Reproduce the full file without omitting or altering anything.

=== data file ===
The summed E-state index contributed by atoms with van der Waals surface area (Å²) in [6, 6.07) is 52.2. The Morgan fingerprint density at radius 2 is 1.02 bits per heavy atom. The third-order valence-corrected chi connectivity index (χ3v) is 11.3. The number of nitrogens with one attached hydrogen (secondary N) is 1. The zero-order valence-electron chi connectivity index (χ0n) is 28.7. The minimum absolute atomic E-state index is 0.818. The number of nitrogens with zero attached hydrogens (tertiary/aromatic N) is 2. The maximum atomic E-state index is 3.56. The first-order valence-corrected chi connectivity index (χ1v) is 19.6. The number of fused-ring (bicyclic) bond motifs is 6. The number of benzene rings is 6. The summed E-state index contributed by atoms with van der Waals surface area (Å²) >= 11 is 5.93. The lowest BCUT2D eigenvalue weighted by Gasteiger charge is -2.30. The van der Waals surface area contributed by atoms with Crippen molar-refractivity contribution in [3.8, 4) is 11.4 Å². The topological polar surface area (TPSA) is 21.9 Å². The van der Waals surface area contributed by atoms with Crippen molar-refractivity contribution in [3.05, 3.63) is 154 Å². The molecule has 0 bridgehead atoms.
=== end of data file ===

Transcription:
The summed E-state index contributed by atoms with van der Waals surface area (Å²) in [6, 6.07) is 52.2. The Morgan fingerprint density at radius 2 is 1.02 bits per heavy atom. The third-order valence-corrected chi connectivity index (χ3v) is 11.3. The number of nitrogens with one attached hydrogen (secondary N) is 1. The zero-order valence-electron chi connectivity index (χ0n) is 28.7. The minimum absolute atomic E-state index is 0.818. The number of nitrogens with zero attached hydrogens (tertiary/aromatic N) is 2. The maximum atomic E-state index is 3.56. The first-order valence-corrected chi connectivity index (χ1v) is 19.6. The number of fused-ring (bicyclic) bond motifs is 6. The number of benzene rings is 6. The summed E-state index contributed by atoms with van der Waals surface area (Å²) >= 11 is 5.93. The lowest BCUT2D eigenvalue weighted by Gasteiger charge is -2.30. The van der Waals surface area contributed by atoms with Crippen molar-refractivity contribution in [3.8, 4) is 11.4 Å². The topological polar surface area (TPSA) is 21.9 Å². The van der Waals surface area contributed by atoms with Crippen molar-refractivity contribution in [3.05, 3.63) is 154 Å². The molecule has 0 bridgehead atoms.